Declan Rice is another who is almost nailed on to start and should be alongside close friend Mason Mount, who has the maturity and discipline to play in central midfield.
The big call is over Raheem Sterling. Southgate is immensely loyal and should select the Manchester City star alongside Harry Kane and Phil Foden in attack. The unlucky parties?
Marcus Rashford, Jack Grealish and Jude Bellingham — but what options to have off the bench.
Kyle Walker (R) appears certain to start in defence, regardless of what formation England play
Starting XI (3-4-3): Pickford; Walker, Stones, Coady; James, Rice, Mount, Chilwell; Foden, Kane, Grealish
Gareth Southgate has played a flat back four for most of the last 12 months.
But the time — and circumstances — look ideal to switch to a three with Chelsea’s flying wing backs, Reece James and Ben Chilwell, given licence to hare down the flanks.
Phil Foden has to start ahead of Raheem Sterling, as has been the case at Manchester City recently, while Jack Grealish did enough in the wins over Austria and Romania to secure his starting spot.
Starting XI (4-2-3-1): Pickford; James, Walker, Stones, Chilwell; Phillips, Rice; Foden, Mount, Rashford; Kane
Jordan Pickford is in goal because there is nobody else and he’s ‘never let England down’.
Reece James is the best full back in the country now that Trent Alexander-Arnold is out, while Ben Chilwell is superior to Luke Shaw.
The first flaw (in my own team) is at centre half alongside John Stones.
Phil Foden’s ability coming in off the right is one of England’s most exciting attacking options
Harry Maguire is injured and I can’t trust Conor Coady or Tyrone Mings so, reluctantly, I’ve gone for Kyle Walker and hope his club link with Stones pays off.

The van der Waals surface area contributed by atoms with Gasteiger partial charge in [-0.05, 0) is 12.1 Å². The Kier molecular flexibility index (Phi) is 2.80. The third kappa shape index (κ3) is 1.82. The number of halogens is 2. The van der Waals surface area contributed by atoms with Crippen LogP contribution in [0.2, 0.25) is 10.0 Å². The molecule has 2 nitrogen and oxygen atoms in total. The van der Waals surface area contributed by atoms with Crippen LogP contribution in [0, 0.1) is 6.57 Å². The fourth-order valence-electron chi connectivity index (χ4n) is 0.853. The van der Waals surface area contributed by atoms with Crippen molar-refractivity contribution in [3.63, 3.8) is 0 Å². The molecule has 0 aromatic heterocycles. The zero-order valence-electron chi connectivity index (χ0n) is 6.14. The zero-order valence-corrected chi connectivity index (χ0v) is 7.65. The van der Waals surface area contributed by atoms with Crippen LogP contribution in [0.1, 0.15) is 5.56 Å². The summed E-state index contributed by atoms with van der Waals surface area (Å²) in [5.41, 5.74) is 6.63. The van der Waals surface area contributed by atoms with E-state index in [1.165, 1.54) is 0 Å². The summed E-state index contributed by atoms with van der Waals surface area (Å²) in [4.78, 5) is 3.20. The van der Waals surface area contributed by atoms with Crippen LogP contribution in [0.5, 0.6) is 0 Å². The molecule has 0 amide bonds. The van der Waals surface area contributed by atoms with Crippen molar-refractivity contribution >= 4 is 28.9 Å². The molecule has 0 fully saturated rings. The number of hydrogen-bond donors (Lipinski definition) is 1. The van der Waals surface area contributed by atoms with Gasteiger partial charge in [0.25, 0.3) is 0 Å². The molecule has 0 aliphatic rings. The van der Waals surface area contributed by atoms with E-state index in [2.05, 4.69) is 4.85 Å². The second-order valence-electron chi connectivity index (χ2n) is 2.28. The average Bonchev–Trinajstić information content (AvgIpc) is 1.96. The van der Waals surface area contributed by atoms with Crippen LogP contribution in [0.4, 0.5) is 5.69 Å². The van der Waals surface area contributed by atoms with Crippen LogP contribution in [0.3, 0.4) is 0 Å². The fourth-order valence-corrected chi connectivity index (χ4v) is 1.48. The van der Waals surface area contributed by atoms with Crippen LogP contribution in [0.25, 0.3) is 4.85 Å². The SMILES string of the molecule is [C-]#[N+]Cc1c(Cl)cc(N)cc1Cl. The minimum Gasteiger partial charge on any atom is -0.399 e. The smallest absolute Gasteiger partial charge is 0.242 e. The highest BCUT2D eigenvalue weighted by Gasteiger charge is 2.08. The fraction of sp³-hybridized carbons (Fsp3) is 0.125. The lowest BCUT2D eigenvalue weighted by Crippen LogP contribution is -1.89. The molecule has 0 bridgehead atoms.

Kalvin Phillips plays because Jordan Henderson isn’t fit. Phil Foden coming in off the right is exciting and Mason Mount is simply superb.
I agonised over Marcus Rashford or Jack Grealish, but Rashford deserves the first hour. If he’s not performing, the Wembley clamour for Jack will go through the roof.
And I’ve still got the likes of Raheem Sterling, Jadon Sancho and Jude Bellingham to make an impact off the bench.
Starting XI (4-2-3-1): Pickford; Walker, Stones, Maguire, Shaw; Rice, Phillips; Foden, Grealish, Mount; Kane
Assuming Henderson not ready but Maguire is… solid against the strongest group opponents in a game when most important not to lose and invite pressure.
Four experienced defenders, two screeners and Kane up front. Plenty of options in the three supporting Kane but these three are exciting and in terrific form.
It is hoped but is by no means guaranteed that Harry Maguire will be fit in time for the opener
Starting XI (4-2-3-1): Pickford; Walker, Stones, White, Shaw; Rice, Phillips; Foden, Mount, Grealish; Kane
Playing four at the back means England can get more of their attacking talents on the pitch. Ben White may be inexperienced at international level but, in the absence of Harry Maguire, I would be more confident with him taking his place over Tyrone Mings.
Kyle Walker and Luke Shaw just get the nod over Kieran Trippier and Ben Chilwell.
Kalvin Phillips deserves his spot in midfield alongside Declan Rice, although he could easily make way for rising star Jude Bellingham.
Jack Grealish has to start after his impressive performances in the recent friendlies and Phil Foden would be my other attacker alongside Harry Kane.
Starting XI (4-3-3): Pickford; Walker, Stones, White, Shaw; Bellingham, Rice, Mount; Foden, Kane, Sterling
This team is assuming both Harry Maguire and Jordan Henderson don’t make it. Sunday might have been his debut, but Ben White looks comfortable enough to get the nod over Tyrone Mings.
I’ll hold my hands up and admit that not going with Jack Grealish from the off is sacrilege. Raheem Sterling has struggled for form over the past few months but still has the ability to stretch a game from wide areas.
In what is likely to be a congested afternoon against a well-organised Croatia, his running and sharp pressing could give England some joy. Grealish, Jadon Sancho and Marcus Rashford provide real impetus from the bench.
Late inclusion Ben White could be set to be thrown into the deep end due to injury worries
Starting XI (3-4-3): Pickford; Walker, Stones, White; Trippier, Rice, Mount, Chilwell; Foden, Kane, Grealish